The federal securities regulators said Justin Scott received $14.3 million while Omid Kamshad walked off with $8.7 million, according to a Wall Street Journal report. Both were richer than the 2000 compensation of the chief executive of Putnam parent Marsh & McLennan Cos., Jeffrey Greenberg. Greenberg received $6.8 million in salary, bonus, and restricted stock awards. However, the two money managers payouts lagged behind Putnam’s then-CEO, Lawrence Lasser, who was received $35 million.
At Putnam, Scott and Kamshad both face charges from the SEC and Massachusetts regulators that they market timed the funds they were overseeing. Their big payday came the same year Putnam says it discovered the improper trading, but didn’t disclose it to regulators or fund trustees. The company has since dismissed both managers. In all, the SEC has said six managers made profits of $1 million through improper trading, while company lawyers place the figure at $500,000, once trading losses are deducted.
Putnam has been a key target in the ongoing federal/state probe of market timing and late trading practices as well as certain fund sales practices.
Disclosure of the Putnam managers’ compensation may well become more the norm than the exception. The SEC is now considering rules that would require more information, such as how pay is tied to fund performance, but not dollar amounts (See SEC Proposes Fund Manager Disclosures ). The agency argues that overall management fees paid to a mutual fund represents enough dollar disclosure.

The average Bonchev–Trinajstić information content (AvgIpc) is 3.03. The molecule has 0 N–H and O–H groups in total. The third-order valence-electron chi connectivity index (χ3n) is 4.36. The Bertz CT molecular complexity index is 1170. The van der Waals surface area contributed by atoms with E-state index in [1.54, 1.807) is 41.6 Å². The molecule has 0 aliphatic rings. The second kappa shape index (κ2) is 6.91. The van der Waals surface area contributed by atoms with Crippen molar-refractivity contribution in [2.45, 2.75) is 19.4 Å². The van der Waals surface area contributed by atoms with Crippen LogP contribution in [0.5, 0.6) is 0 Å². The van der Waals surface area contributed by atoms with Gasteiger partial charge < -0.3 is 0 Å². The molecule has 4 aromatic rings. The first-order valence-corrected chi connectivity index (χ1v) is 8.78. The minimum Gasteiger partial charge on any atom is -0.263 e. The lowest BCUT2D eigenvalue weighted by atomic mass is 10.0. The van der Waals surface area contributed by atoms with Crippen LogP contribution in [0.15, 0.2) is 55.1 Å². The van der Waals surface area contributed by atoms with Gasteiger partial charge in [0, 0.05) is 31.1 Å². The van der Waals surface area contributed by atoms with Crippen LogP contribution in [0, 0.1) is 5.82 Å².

John Hill, chairman of the Putnam funds board of trustees said Scott and Kamshad had extraordinary performance records and supervised huge sums. According to the SEC, Scott oversaw $18 billion in 2000, and Kamshad $17 billion.
According to a survey by executive recruiter Russell Reynolds and the Association for Investment Management and Research cited by the Journal, the median stock-fund manager would make an estimated $325,000 in 2003, down from $436,500 in 2001 and roughly the same as 1999, the first year the survey was conducted. Among veteran fund managers, with at least five years experience, the top 10% could expect to be paid $1.1 million on average, down from $1.8 million in 2001.